We see that the original stroke caused partial paralysis, which later became early stage dementia, causing Arata’s grandfather to forget about karuta. But one day, when Arata is forced to skip a tournament to watch over his grandfather, his grandfather suddenly tells him to go to the tournament.

Back in the present, Arata arrives to see Chihaya collapse. Taichi calls her match forfeit and leaves her in Arata’s care. Chihaya is taken to the hospital, but Arata stays behind. An old friend recognizes Arata and tells him that his karuta is just like his grandfather’s. When Chihaya wakes up, she finds out that everyone else made it to the playoffs before losing. She also finds out that Arata has decided to play karuta.

So Arata’s story ended up being basically a copy of Hikaru with the whole Sai thing and quitting Go. I guess it was what I expected to happen. I wonder if Arata’s message meant that he’s going to be participating in the individual tournament or if he can’t sign up. Kind of anti-climactic for the team tournament to end the way it did, but I suppose the individuals are going to be the focus (kind of opposite of Saki). Still plenty of episodes to go. So far, it’s been pretty interesting.

Life’s Great Mysteries: Watching Anime Socially

So with 2012 upon us, let’s look at another one of life’s great mysteries. Today, I want to talk about watching anime in groups. From the general trend I see online, this may not be such a common trend, but I want to look at how this dynamic changes the experience of watching anime.

So for the most part, the anime I watch is watched alone in my room. However, sometimes I venture out of my cave on the outskirts of town and go to the meeting for my school’s anime club, which meets every week during the school year. Basically, they pick like 4-5 different series and show one or two episodes each week.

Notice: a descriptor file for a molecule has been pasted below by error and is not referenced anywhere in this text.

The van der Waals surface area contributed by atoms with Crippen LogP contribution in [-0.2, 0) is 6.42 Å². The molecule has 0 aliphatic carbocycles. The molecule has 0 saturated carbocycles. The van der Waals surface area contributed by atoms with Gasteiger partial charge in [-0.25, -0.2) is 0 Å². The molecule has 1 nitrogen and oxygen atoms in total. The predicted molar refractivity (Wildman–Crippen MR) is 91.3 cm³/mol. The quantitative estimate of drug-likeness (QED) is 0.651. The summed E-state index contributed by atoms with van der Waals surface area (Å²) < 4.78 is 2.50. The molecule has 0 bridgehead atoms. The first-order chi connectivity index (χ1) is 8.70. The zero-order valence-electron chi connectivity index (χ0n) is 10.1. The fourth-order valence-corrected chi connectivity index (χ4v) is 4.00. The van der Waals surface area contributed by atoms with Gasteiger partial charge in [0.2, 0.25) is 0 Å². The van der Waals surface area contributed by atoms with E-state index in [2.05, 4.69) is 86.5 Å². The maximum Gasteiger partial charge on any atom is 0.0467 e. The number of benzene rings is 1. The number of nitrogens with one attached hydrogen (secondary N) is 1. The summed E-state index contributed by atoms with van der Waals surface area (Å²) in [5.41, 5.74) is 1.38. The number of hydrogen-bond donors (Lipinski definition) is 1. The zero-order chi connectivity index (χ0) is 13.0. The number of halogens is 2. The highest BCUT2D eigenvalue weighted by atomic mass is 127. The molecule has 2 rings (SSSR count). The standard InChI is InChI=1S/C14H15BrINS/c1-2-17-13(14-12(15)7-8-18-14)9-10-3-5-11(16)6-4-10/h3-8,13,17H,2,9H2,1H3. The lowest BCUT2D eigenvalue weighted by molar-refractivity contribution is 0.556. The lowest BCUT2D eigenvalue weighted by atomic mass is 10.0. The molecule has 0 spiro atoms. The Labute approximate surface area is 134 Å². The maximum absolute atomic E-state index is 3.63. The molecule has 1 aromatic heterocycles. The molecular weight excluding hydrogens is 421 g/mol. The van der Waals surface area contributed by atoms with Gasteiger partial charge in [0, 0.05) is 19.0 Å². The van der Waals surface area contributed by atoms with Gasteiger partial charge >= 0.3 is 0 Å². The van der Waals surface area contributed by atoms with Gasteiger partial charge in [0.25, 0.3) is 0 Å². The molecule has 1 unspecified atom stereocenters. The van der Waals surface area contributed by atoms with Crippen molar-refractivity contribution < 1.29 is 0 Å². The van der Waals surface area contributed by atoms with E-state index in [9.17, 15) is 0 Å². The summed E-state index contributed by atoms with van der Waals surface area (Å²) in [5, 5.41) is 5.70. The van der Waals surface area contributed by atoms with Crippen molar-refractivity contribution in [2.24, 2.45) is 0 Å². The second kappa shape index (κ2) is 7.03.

What does this end up looking like? 3 hours each week in a dark room with anime playing on a projector with about 20 people watching. Clearly, this is different than watching by myself. How is it different? Random outbursts of laughter become choruses of laughter and personal predictions are met with outcry or agreement.

I like the atmosphere watching with others and it’s nice to get immediate feedback about an episode, but I’m not a huge fan of waiting a week for an episode when I could so easily finish it myself. Still, I found myself greatly entertained when I watched No. 6 for a second time with everyone else.

I also find that watching with the anime club introduced me to shows I wouldn’t otherwise watch by myself, like Nabari no Ou and Outlaw Star (No. 6 and Nabari no Ou? What is it with this anime club and borderline BL?). I start to wonder if this is evidence of the social environment acting in a negative sense, numbing myself to problems I’d normally have with an old show like Outlaw Star or…a show like Nabari no Ou.